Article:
California completes year-long Camp Fire cleanup effort

On the heels of the one-year anniversary of the Camp Fire, the most deadly wildfire in state history, the California Department of Resources Recycling and Recovery (CalRecycle), based in Sacramento, and the Governor’s Office of Emergency Services (Cal OES) have announced the completion of debris removal on nearly 11,000 properties.

The fire started on Nov. 8, 2018, in Northern California’s Butte County and wasn’t fully contained until 17 days later. It caused at least 85 fatalities. In addition, more than 150,000 acres had been burned and close to 19,000 buildings were destroyed. The total cost of the fire damage was estimated at $16.5 billion.

CalRecycle says in a news release that the debris removal project was the largest of its type in state history and was jointly managed by Cal OES and CalRecycle. Crews removed more than 3.66 million tons—or 7.3 billion pounds—of ash, debris, metal, concrete and contaminated soil in nine months as part of California’s Consolidated Debris Removal Program. The total tonnage of debris removed during the cleanup is equivalent to 10 Empire State Buildings.

“This is a story of resilience, and I am inspired by the people of Paradise’s grit and their resolve to move forward after last year’s devastating fire,” says California Gov. Gavin Newsom in the news release. “Our state continues to stand with the communities and all families that were impacted.”

The cleanup effort spanned approximately 13,400 properties. It was divided into two phases: removal of household hazardous waste and removal of other fire-related debris.

The first phase of the cleanup began Dec. 3, 2018 and took two months as crews sorted through on-site rubble and ash to remove remnants of household hazardous waste, including paints, cleaners, solvents, oils, batteries, pesticides, compressed cylinders and tanks and easily identifiable asbestos.

Crews started the second phase—which involved site assessment and documentation, debris removal, erosion control measures and final inspection—Jan. 7, 2019. It cost an estimated $1.35 billion, though final calculations are still being carried out, according to CalRecycle.

After a bid process that ended Jan. 22, 2019, CalRecycle selected ECC Constructors LLC, Burlingame, California; SPSG Partners JV, a joint venture including Sukut Construction, Pacific States Environmental Contractors, and Goodfellow Bros.; and Sarasota, Florida-based Ceres Environmental Services Inc., doing business as Environmental & Demolition Services Group, as the primary contractors for the cleanup. Each primary contractor employed a number of subcontractors to help facilitate the cleanup.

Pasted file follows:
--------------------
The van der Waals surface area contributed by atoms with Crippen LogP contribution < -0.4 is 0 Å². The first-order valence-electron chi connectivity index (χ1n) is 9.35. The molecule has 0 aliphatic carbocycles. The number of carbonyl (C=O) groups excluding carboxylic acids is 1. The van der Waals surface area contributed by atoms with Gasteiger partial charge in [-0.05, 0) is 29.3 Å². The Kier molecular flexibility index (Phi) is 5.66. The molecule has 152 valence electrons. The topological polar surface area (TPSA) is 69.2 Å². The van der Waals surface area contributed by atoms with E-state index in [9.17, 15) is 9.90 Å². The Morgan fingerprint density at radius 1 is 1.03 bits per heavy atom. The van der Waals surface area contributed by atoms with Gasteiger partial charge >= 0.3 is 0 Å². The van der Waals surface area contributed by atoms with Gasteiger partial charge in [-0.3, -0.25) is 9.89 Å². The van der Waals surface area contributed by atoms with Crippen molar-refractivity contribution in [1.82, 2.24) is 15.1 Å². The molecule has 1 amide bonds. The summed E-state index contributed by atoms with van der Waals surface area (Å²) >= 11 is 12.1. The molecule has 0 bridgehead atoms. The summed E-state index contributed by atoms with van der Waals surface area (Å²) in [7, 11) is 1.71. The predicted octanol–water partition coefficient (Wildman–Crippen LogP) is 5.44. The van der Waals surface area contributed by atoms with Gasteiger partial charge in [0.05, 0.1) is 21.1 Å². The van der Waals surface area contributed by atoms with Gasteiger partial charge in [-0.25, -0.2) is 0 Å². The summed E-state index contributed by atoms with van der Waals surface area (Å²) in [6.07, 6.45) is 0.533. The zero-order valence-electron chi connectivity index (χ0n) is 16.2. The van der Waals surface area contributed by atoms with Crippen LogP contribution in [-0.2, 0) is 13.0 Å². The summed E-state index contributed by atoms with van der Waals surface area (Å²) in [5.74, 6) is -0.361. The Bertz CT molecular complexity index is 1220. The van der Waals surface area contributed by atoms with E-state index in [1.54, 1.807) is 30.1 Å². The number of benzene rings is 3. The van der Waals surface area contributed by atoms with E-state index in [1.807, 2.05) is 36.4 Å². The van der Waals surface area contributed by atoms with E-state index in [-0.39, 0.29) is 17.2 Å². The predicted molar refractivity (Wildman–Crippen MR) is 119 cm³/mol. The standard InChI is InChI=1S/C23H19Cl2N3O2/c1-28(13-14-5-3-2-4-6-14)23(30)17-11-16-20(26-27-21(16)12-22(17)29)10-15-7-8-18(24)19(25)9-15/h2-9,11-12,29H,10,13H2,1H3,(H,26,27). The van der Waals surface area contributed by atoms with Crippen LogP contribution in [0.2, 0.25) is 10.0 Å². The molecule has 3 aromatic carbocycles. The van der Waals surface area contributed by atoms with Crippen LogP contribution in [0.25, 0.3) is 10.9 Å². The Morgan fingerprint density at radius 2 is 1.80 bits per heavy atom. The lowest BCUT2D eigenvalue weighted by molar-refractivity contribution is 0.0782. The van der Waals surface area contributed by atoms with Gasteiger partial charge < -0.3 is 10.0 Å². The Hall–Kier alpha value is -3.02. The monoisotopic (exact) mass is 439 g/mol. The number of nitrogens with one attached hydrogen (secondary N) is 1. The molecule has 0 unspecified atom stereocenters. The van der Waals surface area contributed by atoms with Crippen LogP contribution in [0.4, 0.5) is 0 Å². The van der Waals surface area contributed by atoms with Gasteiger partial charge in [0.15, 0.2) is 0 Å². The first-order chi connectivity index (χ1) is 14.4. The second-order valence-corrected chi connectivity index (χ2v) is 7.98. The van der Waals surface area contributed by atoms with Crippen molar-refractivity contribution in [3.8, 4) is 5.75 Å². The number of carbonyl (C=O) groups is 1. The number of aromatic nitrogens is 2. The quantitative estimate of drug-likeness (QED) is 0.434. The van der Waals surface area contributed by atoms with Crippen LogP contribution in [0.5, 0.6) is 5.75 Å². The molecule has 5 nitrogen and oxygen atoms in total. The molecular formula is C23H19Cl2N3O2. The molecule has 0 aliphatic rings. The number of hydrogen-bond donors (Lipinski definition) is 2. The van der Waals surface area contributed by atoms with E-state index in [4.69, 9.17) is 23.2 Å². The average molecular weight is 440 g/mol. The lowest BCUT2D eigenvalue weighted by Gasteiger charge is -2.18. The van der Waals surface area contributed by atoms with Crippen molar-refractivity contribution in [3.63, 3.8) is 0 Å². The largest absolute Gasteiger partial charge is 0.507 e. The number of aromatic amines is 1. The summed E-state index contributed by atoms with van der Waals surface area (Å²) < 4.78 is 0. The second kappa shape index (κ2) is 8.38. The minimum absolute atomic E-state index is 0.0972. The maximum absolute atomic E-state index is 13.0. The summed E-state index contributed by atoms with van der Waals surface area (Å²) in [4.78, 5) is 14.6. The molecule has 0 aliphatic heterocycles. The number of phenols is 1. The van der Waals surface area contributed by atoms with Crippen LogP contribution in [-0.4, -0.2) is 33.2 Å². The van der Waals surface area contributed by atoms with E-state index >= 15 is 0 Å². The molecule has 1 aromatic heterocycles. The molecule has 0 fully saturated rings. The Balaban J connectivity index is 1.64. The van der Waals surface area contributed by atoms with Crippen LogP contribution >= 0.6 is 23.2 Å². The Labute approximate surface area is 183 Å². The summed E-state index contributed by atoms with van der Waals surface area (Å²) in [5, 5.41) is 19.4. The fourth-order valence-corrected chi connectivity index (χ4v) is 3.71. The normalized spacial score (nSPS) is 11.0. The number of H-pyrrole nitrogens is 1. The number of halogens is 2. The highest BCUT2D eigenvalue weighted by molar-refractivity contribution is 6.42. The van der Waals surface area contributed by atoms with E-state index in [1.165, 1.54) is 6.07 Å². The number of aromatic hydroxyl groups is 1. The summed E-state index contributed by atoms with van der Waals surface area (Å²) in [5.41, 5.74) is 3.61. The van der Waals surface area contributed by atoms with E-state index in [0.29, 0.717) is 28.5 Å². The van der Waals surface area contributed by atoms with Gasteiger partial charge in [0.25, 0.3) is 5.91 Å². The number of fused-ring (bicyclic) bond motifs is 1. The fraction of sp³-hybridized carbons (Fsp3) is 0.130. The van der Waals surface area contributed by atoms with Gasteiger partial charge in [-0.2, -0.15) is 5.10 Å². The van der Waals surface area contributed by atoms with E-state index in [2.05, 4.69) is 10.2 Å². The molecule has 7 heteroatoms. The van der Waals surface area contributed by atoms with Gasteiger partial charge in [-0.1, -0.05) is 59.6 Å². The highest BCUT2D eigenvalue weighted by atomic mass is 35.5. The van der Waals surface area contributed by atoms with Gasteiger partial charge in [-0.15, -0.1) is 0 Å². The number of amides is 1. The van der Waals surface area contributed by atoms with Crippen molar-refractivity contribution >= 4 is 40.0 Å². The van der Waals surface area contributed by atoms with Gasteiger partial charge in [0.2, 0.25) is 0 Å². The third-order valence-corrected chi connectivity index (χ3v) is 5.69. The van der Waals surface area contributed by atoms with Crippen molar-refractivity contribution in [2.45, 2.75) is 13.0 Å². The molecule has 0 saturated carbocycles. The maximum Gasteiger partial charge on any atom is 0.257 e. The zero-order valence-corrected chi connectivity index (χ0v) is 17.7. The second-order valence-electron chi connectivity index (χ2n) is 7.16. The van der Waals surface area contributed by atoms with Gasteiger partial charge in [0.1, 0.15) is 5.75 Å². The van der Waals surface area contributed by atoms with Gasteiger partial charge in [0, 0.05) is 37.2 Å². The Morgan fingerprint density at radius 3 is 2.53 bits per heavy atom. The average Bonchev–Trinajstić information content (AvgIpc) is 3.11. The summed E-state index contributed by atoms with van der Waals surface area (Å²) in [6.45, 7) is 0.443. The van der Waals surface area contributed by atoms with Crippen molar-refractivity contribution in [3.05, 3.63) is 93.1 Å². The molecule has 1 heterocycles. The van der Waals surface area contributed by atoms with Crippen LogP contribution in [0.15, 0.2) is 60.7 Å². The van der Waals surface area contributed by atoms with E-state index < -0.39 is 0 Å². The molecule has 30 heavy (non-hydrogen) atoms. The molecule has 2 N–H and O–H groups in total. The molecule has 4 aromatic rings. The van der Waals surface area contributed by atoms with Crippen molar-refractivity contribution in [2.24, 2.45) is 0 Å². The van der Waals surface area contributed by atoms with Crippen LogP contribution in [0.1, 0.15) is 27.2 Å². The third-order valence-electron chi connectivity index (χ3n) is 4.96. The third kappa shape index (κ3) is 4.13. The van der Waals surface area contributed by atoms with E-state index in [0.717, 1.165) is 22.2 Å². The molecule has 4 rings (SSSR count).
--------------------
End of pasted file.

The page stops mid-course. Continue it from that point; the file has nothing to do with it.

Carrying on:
The debris removal operation was part of a wider effort by Newsom to help communities impacted by destructive wildfires rebuild and recover, CalRecycle says.

“Debris removal is an important first step in the rebuilding of Butte County and the town of Paradise,” CalRecycle Director Scott Smithline says. “From our contractors to our state, local and federal partners, we are proud of everyone who has worked to help this community rebuild while keeping public and environmental health at the forefront.”

The debris removal program offered survivors a streamlined option to clear their properties at no out-of-pocket cost. The state, along with local and federal partners, has assisted in:

  • Establishing temporary short-term housing solutions for nearly 700 households displaced by the fire.
  • Facilitating technical and grant expertise for the Paradise Irrigation District to help restore Paradise’s water system.
  • Supporting public assistance projects to restore public infrastructure.
  • Providing support and coordination for emotional and behavioral needs of children and their families.

Newsom also approved a rural designation for Paradise and other surrounding parts of Butte County, making the areas eligible for additional funding from the U.S. Department of Agriculture Rural Development Program funds totaling more than $500 million.